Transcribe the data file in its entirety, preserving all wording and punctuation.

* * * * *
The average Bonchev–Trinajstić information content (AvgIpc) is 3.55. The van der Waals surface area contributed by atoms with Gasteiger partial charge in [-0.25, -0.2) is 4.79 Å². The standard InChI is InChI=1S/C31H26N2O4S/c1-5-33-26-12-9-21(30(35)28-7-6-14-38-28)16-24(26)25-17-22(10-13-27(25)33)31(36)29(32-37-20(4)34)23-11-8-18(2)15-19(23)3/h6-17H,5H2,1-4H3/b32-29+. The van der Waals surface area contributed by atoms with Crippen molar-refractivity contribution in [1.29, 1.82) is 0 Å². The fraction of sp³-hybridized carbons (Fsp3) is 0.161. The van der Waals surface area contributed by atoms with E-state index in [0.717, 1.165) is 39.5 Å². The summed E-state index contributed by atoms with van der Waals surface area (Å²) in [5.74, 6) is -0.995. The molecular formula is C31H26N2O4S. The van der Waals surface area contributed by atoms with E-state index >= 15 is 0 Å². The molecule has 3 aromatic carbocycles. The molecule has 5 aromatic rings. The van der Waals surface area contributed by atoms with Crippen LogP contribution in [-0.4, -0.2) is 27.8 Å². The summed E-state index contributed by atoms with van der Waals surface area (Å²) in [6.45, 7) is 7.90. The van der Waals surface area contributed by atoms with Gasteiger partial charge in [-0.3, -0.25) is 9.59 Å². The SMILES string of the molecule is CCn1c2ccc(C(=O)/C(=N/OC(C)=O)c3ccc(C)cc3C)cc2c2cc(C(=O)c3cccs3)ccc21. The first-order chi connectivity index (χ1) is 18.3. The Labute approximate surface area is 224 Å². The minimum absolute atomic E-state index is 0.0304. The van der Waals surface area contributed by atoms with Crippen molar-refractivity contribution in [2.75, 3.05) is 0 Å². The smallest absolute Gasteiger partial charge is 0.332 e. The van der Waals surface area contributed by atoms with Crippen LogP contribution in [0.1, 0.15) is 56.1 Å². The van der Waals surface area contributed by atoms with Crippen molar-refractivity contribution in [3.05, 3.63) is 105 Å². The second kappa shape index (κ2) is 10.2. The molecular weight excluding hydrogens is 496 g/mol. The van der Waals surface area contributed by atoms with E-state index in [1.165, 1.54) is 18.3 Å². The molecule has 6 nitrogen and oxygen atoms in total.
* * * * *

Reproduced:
The average Bonchev–Trinajstić information content (AvgIpc) is 3.55. The van der Waals surface area contributed by atoms with Gasteiger partial charge in [-0.25, -0.2) is 4.79 Å². The standard InChI is InChI=1S/C31H26N2O4S/c1-5-33-26-12-9-21(30(35)28-7-6-14-38-28)16-24(26)25-17-22(10-13-27(25)33)31(36)29(32-37-20(4)34)23-11-8-18(2)15-19(23)3/h6-17H,5H2,1-4H3/b32-29+. The van der Waals surface area contributed by atoms with Crippen molar-refractivity contribution in [1.29, 1.82) is 0 Å². The fraction of sp³-hybridized carbons (Fsp3) is 0.161. The van der Waals surface area contributed by atoms with E-state index in [0.717, 1.165) is 39.5 Å². The summed E-state index contributed by atoms with van der Waals surface area (Å²) in [5.74, 6) is -0.995. The molecular formula is C31H26N2O4S. The van der Waals surface area contributed by atoms with E-state index >= 15 is 0 Å². The molecule has 3 aromatic carbocycles. The molecule has 5 aromatic rings. The van der Waals surface area contributed by atoms with Crippen LogP contribution in [-0.4, -0.2) is 27.8 Å². The summed E-state index contributed by atoms with van der Waals surface area (Å²) in [6.45, 7) is 7.90. The van der Waals surface area contributed by atoms with Gasteiger partial charge in [-0.3, -0.25) is 9.59 Å². The SMILES string of the molecule is CCn1c2ccc(C(=O)/C(=N/OC(C)=O)c3ccc(C)cc3C)cc2c2cc(C(=O)c3cccs3)ccc21. The first-order chi connectivity index (χ1) is 18.3. The Labute approximate surface area is 224 Å². The minimum absolute atomic E-state index is 0.0304. The van der Waals surface area contributed by atoms with Crippen molar-refractivity contribution in [2.75, 3.05) is 0 Å². The smallest absolute Gasteiger partial charge is 0.332 e. The van der Waals surface area contributed by atoms with Crippen LogP contribution in [0.1, 0.15) is 56.1 Å². The van der Waals surface area contributed by atoms with Crippen molar-refractivity contribution in [3.05, 3.63) is 105 Å². The second kappa shape index (κ2) is 10.2. The molecular weight excluding hydrogens is 496 g/mol. The van der Waals surface area contributed by atoms with E-state index in [1.165, 1.54) is 18.3 Å². The molecule has 6 nitrogen and oxygen atoms in total.